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May 11, 2012 > Bills to protect tenants, alleviate blight and prosecute mortgage fraud

Bills to protect tenants, alleviate blight and prosecute mortgage fraud

Submitted By the Office of the Attorney General

Attorney General Kamala D. Harris announced on April 17, 2012 that seven bills in the California Homeowner Bill of Rights to protect homeowners from unfair practices by banks and mortgage companies passed out of Legislative committees.

The bills include measures to protect tenants in the foreclosure process, allow local communities better remedies against blight and allow the Attorney General's office more power to investigate and prosecute mortgage-related crimes.

"All Californians have been impacted by the toll the mortgage and foreclosure process has taken on our neighborhoods," said Harris. "Our California Homeowner Bill of Rights will provide relief for homeowners, tenants and communities. I thank the authors and supporters of these important bills."

AB 2314 and SB 1472 would provide local jurisdictions with additional tools to fight blight from abandoned homes. These tools include increased penalties against the owners of blighted property, including the cost of taking control of that property. AB 2314 and SB 1472 unanimously passed the Assembly and Senate Judiciary Committees.

Another bill aims to provide greater protections to California tenants. AB 2610 and SB 1473 would provide California tenants with the same protections that they are currently afforded under federal law. This legislation would require purchasers of foreclosed homes to honor the terms of existing leases and give tenants at least 90 days before commencing eviction proceedings. The bills passed the Assembly and Senate Judiciary Committees on a 7 to 3 and 3 to 2 vote, respectively.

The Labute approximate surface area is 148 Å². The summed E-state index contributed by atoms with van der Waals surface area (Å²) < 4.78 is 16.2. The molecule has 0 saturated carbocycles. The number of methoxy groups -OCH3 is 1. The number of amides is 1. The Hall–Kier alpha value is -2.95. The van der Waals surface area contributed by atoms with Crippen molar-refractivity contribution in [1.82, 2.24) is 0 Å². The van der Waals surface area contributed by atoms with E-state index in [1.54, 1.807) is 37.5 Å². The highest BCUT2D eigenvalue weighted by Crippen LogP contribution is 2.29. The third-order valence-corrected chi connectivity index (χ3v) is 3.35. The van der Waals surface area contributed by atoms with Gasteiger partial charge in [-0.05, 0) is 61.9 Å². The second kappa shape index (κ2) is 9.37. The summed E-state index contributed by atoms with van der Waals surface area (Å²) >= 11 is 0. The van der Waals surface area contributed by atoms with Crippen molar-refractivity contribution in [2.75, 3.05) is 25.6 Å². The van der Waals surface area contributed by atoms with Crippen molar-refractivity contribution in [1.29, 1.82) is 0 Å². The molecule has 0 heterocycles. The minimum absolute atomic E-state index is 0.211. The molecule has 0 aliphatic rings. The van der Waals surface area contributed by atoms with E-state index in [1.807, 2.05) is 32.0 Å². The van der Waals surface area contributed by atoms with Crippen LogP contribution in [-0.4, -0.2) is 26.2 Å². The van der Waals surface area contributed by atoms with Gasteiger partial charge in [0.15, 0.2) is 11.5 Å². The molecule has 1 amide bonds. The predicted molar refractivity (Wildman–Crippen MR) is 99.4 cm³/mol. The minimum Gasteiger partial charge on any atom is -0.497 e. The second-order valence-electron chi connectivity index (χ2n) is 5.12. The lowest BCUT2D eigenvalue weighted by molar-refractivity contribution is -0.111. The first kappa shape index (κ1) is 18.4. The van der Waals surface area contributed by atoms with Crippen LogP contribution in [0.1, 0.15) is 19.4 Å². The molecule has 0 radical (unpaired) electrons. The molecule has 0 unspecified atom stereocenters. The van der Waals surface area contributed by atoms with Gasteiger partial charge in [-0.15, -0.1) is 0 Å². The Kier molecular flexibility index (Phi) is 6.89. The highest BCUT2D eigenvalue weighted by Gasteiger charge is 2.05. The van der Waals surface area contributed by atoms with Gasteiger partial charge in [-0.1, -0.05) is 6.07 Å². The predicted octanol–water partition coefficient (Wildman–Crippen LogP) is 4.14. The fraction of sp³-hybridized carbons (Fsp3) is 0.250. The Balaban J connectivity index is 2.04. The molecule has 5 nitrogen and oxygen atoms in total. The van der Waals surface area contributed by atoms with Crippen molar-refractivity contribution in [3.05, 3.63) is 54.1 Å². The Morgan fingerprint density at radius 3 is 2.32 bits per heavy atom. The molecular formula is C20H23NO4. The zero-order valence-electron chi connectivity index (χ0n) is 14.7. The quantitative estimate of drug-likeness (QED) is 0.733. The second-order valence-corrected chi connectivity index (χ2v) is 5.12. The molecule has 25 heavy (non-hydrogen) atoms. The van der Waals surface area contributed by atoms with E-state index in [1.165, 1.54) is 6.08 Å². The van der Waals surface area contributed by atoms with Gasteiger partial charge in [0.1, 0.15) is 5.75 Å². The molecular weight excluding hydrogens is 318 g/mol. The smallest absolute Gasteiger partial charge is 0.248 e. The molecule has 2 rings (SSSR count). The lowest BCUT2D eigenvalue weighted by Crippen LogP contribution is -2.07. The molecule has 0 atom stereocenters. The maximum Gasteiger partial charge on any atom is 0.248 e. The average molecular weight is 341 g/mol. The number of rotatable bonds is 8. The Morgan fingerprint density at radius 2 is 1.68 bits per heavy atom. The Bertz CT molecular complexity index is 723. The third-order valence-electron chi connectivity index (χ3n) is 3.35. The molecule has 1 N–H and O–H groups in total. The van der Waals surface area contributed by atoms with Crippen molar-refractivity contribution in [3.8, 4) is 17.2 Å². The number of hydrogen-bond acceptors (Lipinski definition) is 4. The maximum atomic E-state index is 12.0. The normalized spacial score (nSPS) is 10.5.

Two bills would provide additional tools for the Attorney General's office to investigate and prosecute mortgage frauds and crimes. AB 1950 would extend the statute of limitations on mortgage-related crimes, including loan modification scams and the unlicensed sale of real estate. This legislation would also provide the Attorney General's office with funding to prosecute these and other mortgage-related crimes through a $25 fee to be paid by servicers upon the recording of a notice of default. AB 1950 passed the Assembly Public Safety Committee on a 4 to 2 vote.

Harris formed a Mortgage Fraud Strike Force in 2011 to investigate and prosecute mortgage fraud. In August 2011, the Strike Force filed its first suit against a law firm that took millions from desperate homeowners:

AB 1763 and SB 1474 would allow the Attorney General to convene a special grand jury to investigate and indict the perpetrators of financial crimes involving victims in multiple jurisdictions. Both bills passed out of their houses' Public Safety Committees unanimously.

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